BALTIMORE - After being limited to one spring training appearance by a hamstring injury, it didn't take Jason Berken long to get back to the majors.
The Baltimore Orioles called up the right-hander from Class AAA Norfolk Wednesday to take the roster spot of infielder Robert Andino, who is away from the team on paternity leave.
Berken earned the promotion by pitching well in his first three starts with the Tides, posting a 0.60 ERA with 10 strikeouts in 15 innings.
"It's great to be back, I'm just excited to see all the guys," Berken said. "I think obviously I fell behind in spring training. I feel like my spring training kind of started when the season started.
"Getting a chance to start was good. I got in a routine. So overall it was just getting more innings, getting back on the mound and getting the work in and things went well."
Berken was a logical choice when closer Jim Johnson needed to spend a second straight day in the hospital with an illness and left fielder Nolan Reimold improving.
Reimold hasn't been in the lineup since Friday because of neck spasms, but took batting practice both in the cage and on the field Wednesday. He expressed optimism that he'll be back soon.
"It's getting better, it's getting there," Reimold said. "I think I'm almost ready. ... It's just frustrating that I'm on the sidelines and in the training room, and I want to get this over with and get back on the field."
Berken provides Orioles manager Buck Showalter with something he hasn't had so far this season - a pitcher capable of filling a multi-inning role out of the bullpen.
"He's ready to give us length and some other things, if needed, especially with Jimmy being out," Showalter said.
Given Berken's success with Norfolk, the services he can provide and the struggles of Brian Matusz and Kevin Gregg, it's possible his stay will last longer.
But Berken isn't thinking about whether his latest stint with the Orioles will be temporary.
"It's the least of my concerns," he said. "The biggest thing is I am back here. I am excited to be back here and whenever I get the opportunity to pitch I am going to take full advantage of it."
GOLDEN ANNIVERSARY: In honor of his 50th year working as an Orioles employee, Eldersburg resident Gordon Huggins threw out the first pitch before Wednesday's game.
Huggins has worked as a stadium usher at Camden Yards and Memorial Stadium since 1962, and listed working all six of the team's World Series, Cal Ripken's career highlights and the 1993 All-Star Game among his favorite moments on the job.
Huggins, who has been married for 48 years, welled up when reflecting on his tenure working for the team.
"I give credit to my wife because she's been alone a lot all these nights," Huggins said. "But she knows I like it, so she lets me do it."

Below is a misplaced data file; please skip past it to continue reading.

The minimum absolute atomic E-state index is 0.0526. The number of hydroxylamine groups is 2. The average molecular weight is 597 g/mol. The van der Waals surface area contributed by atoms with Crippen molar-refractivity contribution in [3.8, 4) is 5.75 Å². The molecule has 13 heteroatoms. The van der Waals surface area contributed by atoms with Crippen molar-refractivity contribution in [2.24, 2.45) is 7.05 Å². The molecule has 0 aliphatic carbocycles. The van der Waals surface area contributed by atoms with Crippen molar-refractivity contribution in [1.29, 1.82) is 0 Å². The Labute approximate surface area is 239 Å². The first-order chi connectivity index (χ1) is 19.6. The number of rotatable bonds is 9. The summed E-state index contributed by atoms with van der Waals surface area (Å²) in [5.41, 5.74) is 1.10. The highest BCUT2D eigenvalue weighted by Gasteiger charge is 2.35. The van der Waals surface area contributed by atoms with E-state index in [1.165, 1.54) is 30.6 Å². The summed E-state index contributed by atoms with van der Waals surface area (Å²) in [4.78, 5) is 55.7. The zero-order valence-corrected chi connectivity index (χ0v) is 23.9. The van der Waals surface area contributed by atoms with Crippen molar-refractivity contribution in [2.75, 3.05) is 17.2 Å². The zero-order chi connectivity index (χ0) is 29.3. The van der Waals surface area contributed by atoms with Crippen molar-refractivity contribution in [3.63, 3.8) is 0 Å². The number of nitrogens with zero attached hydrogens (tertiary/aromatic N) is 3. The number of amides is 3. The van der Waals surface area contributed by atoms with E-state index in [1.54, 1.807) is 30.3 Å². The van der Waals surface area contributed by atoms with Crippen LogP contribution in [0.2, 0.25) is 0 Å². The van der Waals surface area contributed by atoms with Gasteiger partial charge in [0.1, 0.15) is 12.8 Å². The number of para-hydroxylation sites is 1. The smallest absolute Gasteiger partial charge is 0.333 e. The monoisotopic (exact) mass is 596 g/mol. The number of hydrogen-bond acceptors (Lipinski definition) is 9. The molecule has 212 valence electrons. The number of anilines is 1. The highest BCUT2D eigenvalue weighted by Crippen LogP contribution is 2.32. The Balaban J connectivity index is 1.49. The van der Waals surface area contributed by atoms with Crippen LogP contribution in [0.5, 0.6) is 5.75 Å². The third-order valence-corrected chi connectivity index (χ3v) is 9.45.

Before being escorted to the front of the mound, Huggins was congratulated left and right by friends, family and fellow ushers, many of whom came from the 31-person cheering section he brought to the contest. He also had his two sons join him on the field, one of whom was visiting from Seattle.
Wearing a No. 50 "Huggins" Orioles jersey the team gave him, the pitch didn't go exactly as planned - he one-hopped it to Ronny Paulino after jokingly shaking off the catcher.
"I was pretty nervous and I'd been practicing for a little while," he said. "I threw it better than I did out there."WADA'S NEXT STEP: Left-hander Tsuyoshi Wada, who has a damaged ligament in his pitching elbow, is in the process of scheduling an appointment with orthopedist Dr. Lewis Yocum for a second opinion.
Yocum performed the physical on Wada when he signed with the Orioles in December.
"Obviously there's some changes there from the original physical," Showalter said. "I think after Dr. Yocum sees him, I think they'll make a decision about what way to proceed."
Showalter said the injury is on a different side of the elbow from Wada's spring ailment. The manager relayed that Wada couldn't pinpoint when it happened either.
Showalter has chosen to remain optimistic that Wada can avoid Tommy John surgery and pitch for the Orioles soon.
"This is just my opinion," he said. "There's still hope. No one's definitively said this is what has to happen. He could rehab this thing and be back. Always the potential of surgery and if that happens, the way things are nowadays, he could be pitching for us again.
"Either way, I'm going to stay positive on it. I still think we're going to get what he's got to offer."
OTHER UPDATES: Showalter said catcher Taylor Teagarden is slated to receive a third epidural injection in his injured back because he isn't progressing well in rehab. This will be the last injection for the backstop, and if it doesn't work, Teagarden could have to try a different course of treatment.
Showalter added that left-hander Zach Britton (left shoulder) is on schedule with his throwing program and has suffered no setbacks. Britton is near the point where he can throw off a mound.